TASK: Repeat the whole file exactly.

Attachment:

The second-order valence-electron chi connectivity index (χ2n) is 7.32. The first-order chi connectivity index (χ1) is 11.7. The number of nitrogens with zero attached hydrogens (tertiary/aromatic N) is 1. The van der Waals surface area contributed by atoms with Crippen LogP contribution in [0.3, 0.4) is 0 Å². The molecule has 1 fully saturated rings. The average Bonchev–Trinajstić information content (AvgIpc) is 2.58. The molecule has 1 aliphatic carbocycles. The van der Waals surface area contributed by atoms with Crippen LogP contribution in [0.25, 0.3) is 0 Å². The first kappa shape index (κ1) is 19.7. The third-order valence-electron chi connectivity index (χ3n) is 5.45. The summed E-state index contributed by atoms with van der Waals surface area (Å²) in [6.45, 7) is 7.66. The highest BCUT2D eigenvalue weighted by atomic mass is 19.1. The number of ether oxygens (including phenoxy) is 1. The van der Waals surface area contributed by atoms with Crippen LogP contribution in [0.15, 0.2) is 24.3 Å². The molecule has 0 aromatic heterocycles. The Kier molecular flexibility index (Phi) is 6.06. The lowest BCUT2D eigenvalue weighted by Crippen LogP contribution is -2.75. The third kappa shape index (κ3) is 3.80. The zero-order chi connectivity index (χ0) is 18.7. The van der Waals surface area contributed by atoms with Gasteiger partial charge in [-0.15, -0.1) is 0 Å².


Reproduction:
The second-order valence-electron chi connectivity index (χ2n) is 7.32. The first-order chi connectivity index (χ1) is 11.7. The number of nitrogens with zero attached hydrogens (tertiary/aromatic N) is 1. The van der Waals surface area contributed by atoms with Crippen LogP contribution in [0.3, 0.4) is 0 Å². The molecule has 1 fully saturated rings. The average Bonchev–Trinajstić information content (AvgIpc) is 2.58. The molecule has 1 aliphatic carbocycles. The van der Waals surface area contributed by atoms with Crippen LogP contribution in [0.25, 0.3) is 0 Å². The first kappa shape index (κ1) is 19.7. The third-order valence-electron chi connectivity index (χ3n) is 5.45. The summed E-state index contributed by atoms with van der Waals surface area (Å²) in [6.45, 7) is 7.66. The highest BCUT2D eigenvalue weighted by atomic mass is 19.1. The number of ether oxygens (including phenoxy) is 1. The van der Waals surface area contributed by atoms with Crippen LogP contribution in [0.15, 0.2) is 24.3 Å². The molecule has 0 aromatic heterocycles. The Kier molecular flexibility index (Phi) is 6.06. The lowest BCUT2D eigenvalue weighted by Crippen LogP contribution is -2.75. The third kappa shape index (κ3) is 3.80. The zero-order chi connectivity index (χ0) is 18.7. The van der Waals surface area contributed by atoms with Gasteiger partial charge in [-0.15, -0.1) is 0 Å².